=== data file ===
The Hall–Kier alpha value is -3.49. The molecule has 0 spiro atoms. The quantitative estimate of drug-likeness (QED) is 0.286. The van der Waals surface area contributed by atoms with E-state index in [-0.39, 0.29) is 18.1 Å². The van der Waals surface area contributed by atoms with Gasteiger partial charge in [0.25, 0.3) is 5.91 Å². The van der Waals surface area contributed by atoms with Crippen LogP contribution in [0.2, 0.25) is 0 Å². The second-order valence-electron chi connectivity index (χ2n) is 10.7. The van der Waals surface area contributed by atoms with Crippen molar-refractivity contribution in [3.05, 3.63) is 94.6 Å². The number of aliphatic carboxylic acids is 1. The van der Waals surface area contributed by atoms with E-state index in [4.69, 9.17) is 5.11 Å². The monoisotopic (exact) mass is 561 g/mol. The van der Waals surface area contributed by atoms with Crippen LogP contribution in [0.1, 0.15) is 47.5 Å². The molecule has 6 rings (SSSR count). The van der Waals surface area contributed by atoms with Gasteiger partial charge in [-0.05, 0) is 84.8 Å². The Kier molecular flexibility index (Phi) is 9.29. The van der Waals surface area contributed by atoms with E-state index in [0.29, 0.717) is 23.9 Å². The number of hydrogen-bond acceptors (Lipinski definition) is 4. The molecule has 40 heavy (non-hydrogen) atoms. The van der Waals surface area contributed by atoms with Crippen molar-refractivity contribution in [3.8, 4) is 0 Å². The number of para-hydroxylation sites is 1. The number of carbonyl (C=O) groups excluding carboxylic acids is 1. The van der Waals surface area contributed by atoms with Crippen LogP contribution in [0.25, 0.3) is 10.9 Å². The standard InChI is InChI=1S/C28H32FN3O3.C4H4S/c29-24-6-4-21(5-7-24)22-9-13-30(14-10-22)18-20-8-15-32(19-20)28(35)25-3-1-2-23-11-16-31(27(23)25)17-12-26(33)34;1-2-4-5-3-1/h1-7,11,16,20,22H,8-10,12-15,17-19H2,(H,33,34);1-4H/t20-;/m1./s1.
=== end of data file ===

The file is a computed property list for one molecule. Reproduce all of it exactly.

The Hall–Kier alpha value is -3.49. The molecule has 0 spiro atoms. The quantitative estimate of drug-likeness (QED) is 0.286. The van der Waals surface area contributed by atoms with E-state index in [-0.39, 0.29) is 18.1 Å². The van der Waals surface area contributed by atoms with Gasteiger partial charge in [0.25, 0.3) is 5.91 Å². The van der Waals surface area contributed by atoms with Crippen LogP contribution in [0.2, 0.25) is 0 Å². The second-order valence-electron chi connectivity index (χ2n) is 10.7. The van der Waals surface area contributed by atoms with Crippen molar-refractivity contribution in [3.05, 3.63) is 94.6 Å². The number of aliphatic carboxylic acids is 1. The van der Waals surface area contributed by atoms with E-state index in [4.69, 9.17) is 5.11 Å². The monoisotopic (exact) mass is 561 g/mol. The van der Waals surface area contributed by atoms with Crippen LogP contribution in [0.1, 0.15) is 47.5 Å². The molecule has 6 rings (SSSR count). The van der Waals surface area contributed by atoms with Gasteiger partial charge in [-0.05, 0) is 84.8 Å². The Kier molecular flexibility index (Phi) is 9.29. The van der Waals surface area contributed by atoms with E-state index in [0.29, 0.717) is 23.9 Å². The number of hydrogen-bond acceptors (Lipinski definition) is 4. The molecule has 40 heavy (non-hydrogen) atoms. The van der Waals surface area contributed by atoms with Crippen molar-refractivity contribution in [3.8, 4) is 0 Å². The number of para-hydroxylation sites is 1. The number of carbonyl (C=O) groups excluding carboxylic acids is 1. The van der Waals surface area contributed by atoms with Crippen LogP contribution in [0.25, 0.3) is 10.9 Å². The standard InChI is InChI=1S/C28H32FN3O3.C4H4S/c29-24-6-4-21(5-7-24)22-9-13-30(14-10-22)18-20-8-15-32(19-20)28(35)25-3-1-2-23-11-16-31(27(23)25)17-12-26(33)34;1-2-4-5-3-1/h1-7,11,16,20,22H,8-10,12-15,17-19H2,(H,33,34);1-4H/t20-;/m1./s1.